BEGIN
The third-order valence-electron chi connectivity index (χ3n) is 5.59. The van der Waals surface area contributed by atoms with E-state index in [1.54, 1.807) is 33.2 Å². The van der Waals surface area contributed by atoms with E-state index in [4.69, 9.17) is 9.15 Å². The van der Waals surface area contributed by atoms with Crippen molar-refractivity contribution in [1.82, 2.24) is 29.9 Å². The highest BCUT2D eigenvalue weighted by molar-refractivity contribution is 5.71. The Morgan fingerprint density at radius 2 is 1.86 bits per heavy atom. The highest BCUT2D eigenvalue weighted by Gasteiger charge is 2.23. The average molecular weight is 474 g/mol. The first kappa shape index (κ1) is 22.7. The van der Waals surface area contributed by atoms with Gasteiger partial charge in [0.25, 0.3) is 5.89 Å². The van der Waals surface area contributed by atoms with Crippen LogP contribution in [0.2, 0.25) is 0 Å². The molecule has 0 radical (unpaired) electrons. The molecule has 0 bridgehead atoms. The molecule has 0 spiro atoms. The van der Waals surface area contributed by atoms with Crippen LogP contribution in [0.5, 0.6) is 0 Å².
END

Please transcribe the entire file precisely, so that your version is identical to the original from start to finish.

The third-order valence-electron chi connectivity index (χ3n) is 5.59. The van der Waals surface area contributed by atoms with E-state index in [1.54, 1.807) is 33.2 Å². The van der Waals surface area contributed by atoms with E-state index in [4.69, 9.17) is 9.15 Å². The van der Waals surface area contributed by atoms with Crippen molar-refractivity contribution in [1.82, 2.24) is 29.9 Å². The highest BCUT2D eigenvalue weighted by molar-refractivity contribution is 5.71. The Morgan fingerprint density at radius 2 is 1.86 bits per heavy atom. The highest BCUT2D eigenvalue weighted by Gasteiger charge is 2.23. The average molecular weight is 474 g/mol. The first kappa shape index (κ1) is 22.7. The van der Waals surface area contributed by atoms with Gasteiger partial charge in [0.25, 0.3) is 5.89 Å². The van der Waals surface area contributed by atoms with Crippen LogP contribution in [0.2, 0.25) is 0 Å². The molecule has 0 radical (unpaired) electrons. The molecule has 0 bridgehead atoms. The molecule has 0 spiro atoms. The van der Waals surface area contributed by atoms with Crippen LogP contribution in [0.5, 0.6) is 0 Å².